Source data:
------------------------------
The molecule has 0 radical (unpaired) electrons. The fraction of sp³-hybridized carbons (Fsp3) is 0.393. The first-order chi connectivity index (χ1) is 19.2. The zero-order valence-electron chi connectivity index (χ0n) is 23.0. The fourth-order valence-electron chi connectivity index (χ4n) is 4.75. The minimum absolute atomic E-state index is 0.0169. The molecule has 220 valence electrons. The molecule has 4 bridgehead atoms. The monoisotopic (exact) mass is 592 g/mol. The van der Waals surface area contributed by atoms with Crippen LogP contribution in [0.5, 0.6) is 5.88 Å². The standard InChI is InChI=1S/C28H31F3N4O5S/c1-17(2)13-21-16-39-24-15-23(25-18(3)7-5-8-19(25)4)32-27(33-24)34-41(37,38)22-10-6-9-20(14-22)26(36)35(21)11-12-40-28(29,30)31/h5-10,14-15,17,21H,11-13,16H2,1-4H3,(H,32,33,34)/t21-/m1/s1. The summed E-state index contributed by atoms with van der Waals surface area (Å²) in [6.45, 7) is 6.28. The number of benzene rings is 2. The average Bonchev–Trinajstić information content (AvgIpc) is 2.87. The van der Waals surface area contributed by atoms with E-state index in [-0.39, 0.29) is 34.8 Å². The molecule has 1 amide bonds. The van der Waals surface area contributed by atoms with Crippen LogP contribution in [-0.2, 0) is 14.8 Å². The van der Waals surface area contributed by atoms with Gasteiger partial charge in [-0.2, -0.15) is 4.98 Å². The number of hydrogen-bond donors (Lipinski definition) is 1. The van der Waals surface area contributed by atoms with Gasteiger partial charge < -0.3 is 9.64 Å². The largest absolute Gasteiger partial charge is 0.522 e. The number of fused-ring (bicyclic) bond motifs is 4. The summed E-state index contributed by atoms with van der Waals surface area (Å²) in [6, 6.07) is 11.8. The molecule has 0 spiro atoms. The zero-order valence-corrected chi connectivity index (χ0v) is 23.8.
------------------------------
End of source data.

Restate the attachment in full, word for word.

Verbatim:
The molecule has 0 radical (unpaired) electrons. The fraction of sp³-hybridized carbons (Fsp3) is 0.393. The first-order chi connectivity index (χ1) is 19.2. The zero-order valence-electron chi connectivity index (χ0n) is 23.0. The fourth-order valence-electron chi connectivity index (χ4n) is 4.75. The minimum absolute atomic E-state index is 0.0169. The molecule has 220 valence electrons. The molecule has 4 bridgehead atoms. The monoisotopic (exact) mass is 592 g/mol. The van der Waals surface area contributed by atoms with Crippen LogP contribution in [0.5, 0.6) is 5.88 Å². The standard InChI is InChI=1S/C28H31F3N4O5S/c1-17(2)13-21-16-39-24-15-23(25-18(3)7-5-8-19(25)4)32-27(33-24)34-41(37,38)22-10-6-9-20(14-22)26(36)35(21)11-12-40-28(29,30)31/h5-10,14-15,17,21H,11-13,16H2,1-4H3,(H,32,33,34)/t21-/m1/s1. The summed E-state index contributed by atoms with van der Waals surface area (Å²) in [6.45, 7) is 6.28. The number of benzene rings is 2. The average Bonchev–Trinajstić information content (AvgIpc) is 2.87. The van der Waals surface area contributed by atoms with E-state index in [-0.39, 0.29) is 34.8 Å². The molecule has 1 amide bonds. The van der Waals surface area contributed by atoms with Crippen LogP contribution in [-0.2, 0) is 14.8 Å². The van der Waals surface area contributed by atoms with Gasteiger partial charge in [-0.2, -0.15) is 4.98 Å². The number of hydrogen-bond donors (Lipinski definition) is 1. The van der Waals surface area contributed by atoms with Gasteiger partial charge < -0.3 is 9.64 Å². The largest absolute Gasteiger partial charge is 0.522 e. The number of fused-ring (bicyclic) bond motifs is 4. The summed E-state index contributed by atoms with van der Waals surface area (Å²) in [6, 6.07) is 11.8. The molecule has 0 spiro atoms. The zero-order valence-corrected chi connectivity index (χ0v) is 23.8.